May 22, 2018
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Richmond shuts out Penobscot Valley for Class D softball crown

By Pete Warner, BDN Staff

STANDISH, Maine — Richmond High School’s senior class has enjoyed considerable athletic success during the last four years.

On Saturday afternoon, the Bobcats ended that run with another state championship.

Senior right-hander Jamie Plummer fired a four-hitter and made two first-inning runs stand up as Richmond earned a 3-0 victory over Penobscot Valley of Howland in the Class D softball state championship game at Bailey Field on the campus of Saint Joseph’s College.

Coach Rick Coughlin’s Bobcats capped a perfect season at 17-0 and earned the gold glove with their second state title in four years, which also included four consecutive Western Maine championships.

“There are nine seniors on the team,” said senior Noell Acord, who had two of Richmond’s four singles. “Most of us have played all three sports together.”

The Bobcats also earned three consecutive Class D soccer crowns from 2010-2013.

They were anxious to get another crack at Penobscot Valley (18-2), which beat Richmond in last year’s softball title game.

“I think it was in the back of our mind to beat them this time because we lost last time,” said Plummer, who was in control from the outset for the Bobcats.

She threw 87 pitches, 72 for strikes and finished with 12 strikeouts and no walks. Plummer also worked her way out of trouble, stranding runners in scoring position in four different innings.

“Her pitching was right on and, I don’t know, we just couldn’t get around on it today,” said senior Brittany Heald, who tripled for the Howlers. “We just weren’t feeling it. They played well, though.”

Penobscot Valley, which had averaged 12.5 runs per game this season, couldn’t muster even one against Plummer.

“That’s the first time in 31 games we’ve been shut out,” Coyle offered. “We usually overpower everybody. We had our chances, we just didn’t get timely hits. I’ll give them credit.”

Richmond cashed in on some early scoring chances against Penobscot Valley ace Kayla Dube. The senior righty, struggling with a sore left knee, struck out 10 but walked seven.

Dube worked around most of the trouble, stranding nine Richmond baserunners in six innings. Payton Johnson and Plummer each added a single for the Bobcats.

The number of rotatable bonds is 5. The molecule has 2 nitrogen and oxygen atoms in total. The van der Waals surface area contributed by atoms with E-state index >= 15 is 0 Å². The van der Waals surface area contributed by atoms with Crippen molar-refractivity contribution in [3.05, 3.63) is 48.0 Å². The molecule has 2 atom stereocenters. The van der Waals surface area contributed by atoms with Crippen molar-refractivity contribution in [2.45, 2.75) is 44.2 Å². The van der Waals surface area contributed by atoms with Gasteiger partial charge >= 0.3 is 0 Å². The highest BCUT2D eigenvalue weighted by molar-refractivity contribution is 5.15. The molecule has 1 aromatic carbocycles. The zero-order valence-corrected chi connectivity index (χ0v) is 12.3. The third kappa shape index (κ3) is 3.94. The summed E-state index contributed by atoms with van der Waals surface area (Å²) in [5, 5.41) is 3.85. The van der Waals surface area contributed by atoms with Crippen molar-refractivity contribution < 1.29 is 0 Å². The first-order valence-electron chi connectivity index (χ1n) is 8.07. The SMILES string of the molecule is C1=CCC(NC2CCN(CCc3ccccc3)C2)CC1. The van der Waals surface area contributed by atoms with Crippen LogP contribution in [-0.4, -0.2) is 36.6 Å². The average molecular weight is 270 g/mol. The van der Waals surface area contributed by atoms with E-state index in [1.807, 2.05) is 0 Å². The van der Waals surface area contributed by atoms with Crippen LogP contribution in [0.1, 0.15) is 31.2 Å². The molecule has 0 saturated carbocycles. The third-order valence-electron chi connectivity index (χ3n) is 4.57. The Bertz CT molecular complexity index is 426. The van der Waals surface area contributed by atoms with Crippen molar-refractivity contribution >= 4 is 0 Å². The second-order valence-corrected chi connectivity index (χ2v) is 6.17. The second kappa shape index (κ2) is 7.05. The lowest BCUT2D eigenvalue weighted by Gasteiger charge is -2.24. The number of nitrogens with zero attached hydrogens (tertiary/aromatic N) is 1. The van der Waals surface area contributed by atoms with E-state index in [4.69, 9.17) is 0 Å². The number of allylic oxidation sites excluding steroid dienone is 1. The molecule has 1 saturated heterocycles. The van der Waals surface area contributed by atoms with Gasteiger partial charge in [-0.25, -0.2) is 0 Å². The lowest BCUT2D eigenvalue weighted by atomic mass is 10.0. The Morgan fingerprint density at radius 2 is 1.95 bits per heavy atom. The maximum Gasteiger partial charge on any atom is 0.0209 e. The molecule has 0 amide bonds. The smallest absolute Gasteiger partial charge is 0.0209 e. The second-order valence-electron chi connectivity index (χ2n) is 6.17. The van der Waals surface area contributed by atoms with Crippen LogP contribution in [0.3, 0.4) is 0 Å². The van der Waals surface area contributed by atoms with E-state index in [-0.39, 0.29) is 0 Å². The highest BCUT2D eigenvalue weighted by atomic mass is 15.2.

“We had anticipated hitting more than we did today,” Acord said. “She’s a good pitcher. What are you going to do?”

Meghan Howey, Adrianna McKinnon and Brittany Moon posted a single each for PVHS, including two infield hits.

Richmond scored twice in the bottom of the first.

“Any time you can score against them quick, it puts the pressure on them,” Coughlin said.

Acord ignited the rally, bunting her way on after falling behind in the count 0-2.

“Rick [Coughlin] didn’t tell me to do that. I just decided to go for it because I knew the pitcher couldn’t get off the mound and I’m quick, so I could beat it out,” Acord said.

She raced to third when Johnson’s sacrifice bunt was misplayed for a fielding error and Johnson stole on the next pitch.

The first run scored on a passed ball, then the second run crossed the plate on an errant throw from the catcher back to the pitcher. Dube then walked the bases loaded, but worked out of further trouble.

“We came here with higher expectations and kind of got them let down right there in the first inning,” Heald said. “They played a good game, so they deserve it.”

The Bobcats added an insurance tally in the sixth after two were out. Acord walked and Johnson stroked a hard single to center. They worked a double steal on the next pitch, then Acord scored on wild pitch.

The Howlers threatened in the fourth when Howey singled to left-center and Shaelyn Jones reached on a fielding error. However, Plummer retired the next three batters.

Heald led off the fifth with a hustling ,fly-ball triple to center field, but Plummer buckled down and got the next three batters, the last two on strikeouts.

PVHS left a runner at third in the sixth and stranded two in the seventh after two were out.

“Coming into these last two games, we worked the corners more than we had in the past,” Plummer said. “We just wanted to throw strikes and throw hard.”

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